Ordinary driving license withdrawal
The ordinary driving license withdrawal in Switzerland is an administrative measure aimed at temporarily suspending a person’s driving rights due to an infraction of road traffic legislation. Governed by the Road Traffic Act (LCR), particularly articles 16 to 16e, ordinary driving license withdrawal is defined as the suspension of driving rights for a determined period. Unlike license cancellation, which is permanent, withdrawal is temporary, and driving rights can be reinstated once the period has passed and conditions met.
This withdrawal is an administrative sanction, not intended to punish the driver but to protect public safety by removing driving rights from those who have demonstrated a disregard for their obligations. The process typically begins with a police report documenting the infraction, followed by an assessment and initial decision by the competent authority. The driver is informed of the sanction and has the opportunity to contest it before an administrative court. If upheld after appeal, the withdrawal is executed.
The legality, proportionality, and adherence to procedural rights are crucial in implementing this measure. It must be based on explicit legal grounds, appropriate to the infraction, and executed in accordance with administrative law principles, including the right to be heard.
Cases for ordinary withdrawal
Grave infractions, such as drunk driving (Art. 91 LCR), dangerous driving (Art. 90 sec. 2 LCR), and failure to observe signals (Art. 90 sec. 1 LCR) can lead to license withdrawal. Duration depends on factors like infraction severity and the driver’s history.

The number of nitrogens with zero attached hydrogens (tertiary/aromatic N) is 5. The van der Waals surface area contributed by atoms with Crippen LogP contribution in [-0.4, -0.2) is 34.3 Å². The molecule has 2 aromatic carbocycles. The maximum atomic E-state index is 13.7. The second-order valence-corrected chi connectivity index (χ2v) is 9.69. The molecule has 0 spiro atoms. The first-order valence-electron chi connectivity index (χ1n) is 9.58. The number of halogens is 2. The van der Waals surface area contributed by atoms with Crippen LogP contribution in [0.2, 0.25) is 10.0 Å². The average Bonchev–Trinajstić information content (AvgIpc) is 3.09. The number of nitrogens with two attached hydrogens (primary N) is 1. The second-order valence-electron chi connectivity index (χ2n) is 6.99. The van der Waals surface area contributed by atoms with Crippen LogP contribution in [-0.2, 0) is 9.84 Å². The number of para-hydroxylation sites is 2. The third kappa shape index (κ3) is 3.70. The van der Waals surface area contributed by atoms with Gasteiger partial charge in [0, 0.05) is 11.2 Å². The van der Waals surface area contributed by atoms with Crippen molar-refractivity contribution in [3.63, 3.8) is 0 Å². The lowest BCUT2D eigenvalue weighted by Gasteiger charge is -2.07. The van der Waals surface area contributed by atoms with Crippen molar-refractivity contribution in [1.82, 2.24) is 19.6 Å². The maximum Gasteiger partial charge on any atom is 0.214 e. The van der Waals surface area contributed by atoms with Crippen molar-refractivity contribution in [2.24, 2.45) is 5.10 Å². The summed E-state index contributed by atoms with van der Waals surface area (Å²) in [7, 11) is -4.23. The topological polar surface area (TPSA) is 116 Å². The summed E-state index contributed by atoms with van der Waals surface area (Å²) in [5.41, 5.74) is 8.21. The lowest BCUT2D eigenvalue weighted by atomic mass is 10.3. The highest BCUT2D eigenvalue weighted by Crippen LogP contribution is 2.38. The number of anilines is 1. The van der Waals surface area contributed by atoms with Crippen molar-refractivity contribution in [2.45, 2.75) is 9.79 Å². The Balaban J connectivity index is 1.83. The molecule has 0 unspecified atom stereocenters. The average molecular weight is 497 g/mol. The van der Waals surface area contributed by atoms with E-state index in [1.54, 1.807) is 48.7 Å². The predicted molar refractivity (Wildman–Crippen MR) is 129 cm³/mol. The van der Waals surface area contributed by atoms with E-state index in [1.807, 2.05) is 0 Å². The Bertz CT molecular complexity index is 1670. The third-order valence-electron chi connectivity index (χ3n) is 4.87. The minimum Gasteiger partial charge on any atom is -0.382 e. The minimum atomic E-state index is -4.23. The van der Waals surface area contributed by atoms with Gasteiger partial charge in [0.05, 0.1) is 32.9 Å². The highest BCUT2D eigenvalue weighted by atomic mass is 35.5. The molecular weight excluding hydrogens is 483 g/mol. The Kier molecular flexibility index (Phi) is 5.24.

Minor infractions, like moderate speeding, can also lead to withdrawal if repeated, indicating persistent disregard for road rules. Withdrawal may also be ordered for reasons other than specific driving offenses, like medical fitness concerns (Art. 15 LCR), with the goal of ensuring public safety.
Duration of ordinary withdrawal
The duration of ordinary driving license withdrawal in Switzerland is determined based on several factors, per Article 16c of the Road Traffic Act (LCR). It generally ranges from a few months to several years, depending on infraction severity.
Key in determining duration is the infraction’s nature, with severe speeding leading to harsher consequences than minor offenses. Recidivism is another important factor; repeat offenders may face longer withdrawals. Driver history, including past infractions and relevance to the current offense, is also considered. Finally, specific mitigating or aggravating circumstances, like substance influence, endangerment, or cooperation with authorities, can influence duration.
Reinstatement of the driving license may be conditioned on meeting specific measures, ensuring the driver has acknowledged and is fit to assume their responsibilities. Article 15 LCR allows authorities to demand driving fitness assessments in case of doubt. These may include medical, psychological, or practical driving tests, aiming to ensure safe driving capability.
Additionally, Article 16e LCR allows for additional training, like road safety awareness courses, designed to help drivers understand their responsibilities and develop safer driving skills.
In Switzerland, ordinary driving license withdrawal isn’t a unilateral, final decision; it offers recourse channels respecting fair trial principles. Disagreeing drivers can contest the withdrawal before an administrative court, as per Article 16d LCR. This appeals process enables judicial review, ensuring the withdrawal is lawfully and justly executed. The appeal possibility strengthens confidence in the justice system and ensures individual rights protection even within an administrative measure for public safety.